FT Arts

Sue Norris explores how a B-side by a little known American singer, Gloria Jones became a cult hit on the 1970s English northern soul scene, before being turned into one of the most recognizable pop songs of all time by Soft Cell. Credits: Universal Music TV, Universal Music Enterprises, Parlophone UK, Interscope Records, The Island Def Jam Music Group, Tacca Musique

 

Helen Brown looks at how the most successful Disney song of all time became an unlikely favourite among prisoners and a “coming out anthem” for the LGBT community. Credits: Walt Disney Records, Black Crow Records

 

Ian McCann looks at how a turn-of-the-century Neopolitan ballad was adapted into a hit for Elvis, before becoming an anthem for ice cream lovers and football fans alike. Credits: Bongiovanni, Delta, AP Music Ltd, Nuova Canaria, Randy’s Group, Inc, Autarc Media GmbH

 

Peter Aspen looks at how The Eagles turned a few improvised chords into one of the most iconic, and enigmatic, rock songs of the 1970s. Credits: Rhino/Elektra, Parlophone UK, UMG Recordings, Elemental Records, Sony Music Entertainment

 

Sue Norris on how Cissy Houston and Gladys Knight respectively transformed the sound, and meaning, of Jim Weatherly’s country number. Credits: X5 Music Group, Jim Weatherly, Carinco AG, Capitol Records LLC.

 

Harriet Fitch Little on how Dolly Parton’s anti-work anthem went from the movies to the White House to a muddy field in Glastonbury. Credits: Sony Music Entertainment, Capitol Steps, Pumpin’ UK Records, Dolly Records, BBC/Glastonbury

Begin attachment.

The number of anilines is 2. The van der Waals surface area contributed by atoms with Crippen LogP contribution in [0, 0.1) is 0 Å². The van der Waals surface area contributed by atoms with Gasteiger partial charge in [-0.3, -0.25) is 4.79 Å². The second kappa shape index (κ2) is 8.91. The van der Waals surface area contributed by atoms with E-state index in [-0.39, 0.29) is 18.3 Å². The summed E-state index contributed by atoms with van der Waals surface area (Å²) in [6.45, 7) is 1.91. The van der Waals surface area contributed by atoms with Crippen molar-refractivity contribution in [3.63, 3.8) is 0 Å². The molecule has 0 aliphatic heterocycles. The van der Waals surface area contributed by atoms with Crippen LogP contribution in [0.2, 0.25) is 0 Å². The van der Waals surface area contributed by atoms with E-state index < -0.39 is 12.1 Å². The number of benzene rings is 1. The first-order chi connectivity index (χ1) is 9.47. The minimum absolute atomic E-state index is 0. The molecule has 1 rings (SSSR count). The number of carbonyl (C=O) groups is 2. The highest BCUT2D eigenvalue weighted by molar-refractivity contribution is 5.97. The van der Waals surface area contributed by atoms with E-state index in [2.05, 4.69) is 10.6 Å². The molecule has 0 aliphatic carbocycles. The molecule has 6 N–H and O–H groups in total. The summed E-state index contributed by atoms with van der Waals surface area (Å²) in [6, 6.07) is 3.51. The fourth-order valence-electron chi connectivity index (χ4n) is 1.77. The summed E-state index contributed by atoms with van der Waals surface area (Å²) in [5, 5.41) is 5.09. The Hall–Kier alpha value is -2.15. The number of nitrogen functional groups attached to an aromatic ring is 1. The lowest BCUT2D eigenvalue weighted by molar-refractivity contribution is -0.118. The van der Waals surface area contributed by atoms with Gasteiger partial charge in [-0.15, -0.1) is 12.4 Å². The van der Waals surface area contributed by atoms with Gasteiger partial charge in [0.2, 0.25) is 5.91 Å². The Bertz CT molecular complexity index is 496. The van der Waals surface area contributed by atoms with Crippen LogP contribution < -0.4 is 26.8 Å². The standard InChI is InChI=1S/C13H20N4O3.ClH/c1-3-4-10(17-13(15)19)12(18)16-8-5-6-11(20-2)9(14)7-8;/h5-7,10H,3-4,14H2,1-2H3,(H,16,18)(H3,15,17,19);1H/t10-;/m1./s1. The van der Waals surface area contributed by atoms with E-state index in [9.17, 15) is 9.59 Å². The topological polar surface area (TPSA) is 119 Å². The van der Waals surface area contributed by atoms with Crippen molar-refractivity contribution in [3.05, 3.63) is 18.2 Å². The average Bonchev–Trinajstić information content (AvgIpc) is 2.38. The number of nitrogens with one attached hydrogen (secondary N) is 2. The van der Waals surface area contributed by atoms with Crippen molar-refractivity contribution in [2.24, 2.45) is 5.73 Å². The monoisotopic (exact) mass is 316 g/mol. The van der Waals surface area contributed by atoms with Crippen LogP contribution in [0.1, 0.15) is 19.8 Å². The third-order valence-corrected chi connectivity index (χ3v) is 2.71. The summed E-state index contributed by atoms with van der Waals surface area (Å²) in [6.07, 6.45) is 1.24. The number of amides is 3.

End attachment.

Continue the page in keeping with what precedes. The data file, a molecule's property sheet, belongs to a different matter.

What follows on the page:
Amy Walker on how a saccharine love song was transformed by Otis Redding into a provocative and impassioned soul classic. Credits: Baierle Records, Cool Note, 104pro Media, Daxa production, Digital Remasterings, ABKCO Music & Records Inc., Rhino Atlantic, Universal Island Records, Roc-A-Fella Records, LLC/Shawn Carter

 

David Cheal traces the song’s journey from a forgotten 1950s melodrama to an enduring love ballad covered by Nina Simone, David Bowie and George Michael. Credits: Old Style, Blooming Jazz Records, Rhino/Warner Bros., Parlophone UK, One Little Indian Ltd, Lakeshore Records, Sony Music Entertainment UK Ltd.

 

The Japanese hit has been renamed and redefined by western artists from the Gipsy Kings to Snoop Dogg. Credits: JB Production, K-Tel, New Jersey, 2012 Carinco Neue Medien AG

 

Paul Anka originally wrote the song for, and in the persona of, Frank Sinatra, claiming he’d “never written something so chauvinistic, narcissistic, in-your-face and grandiose.”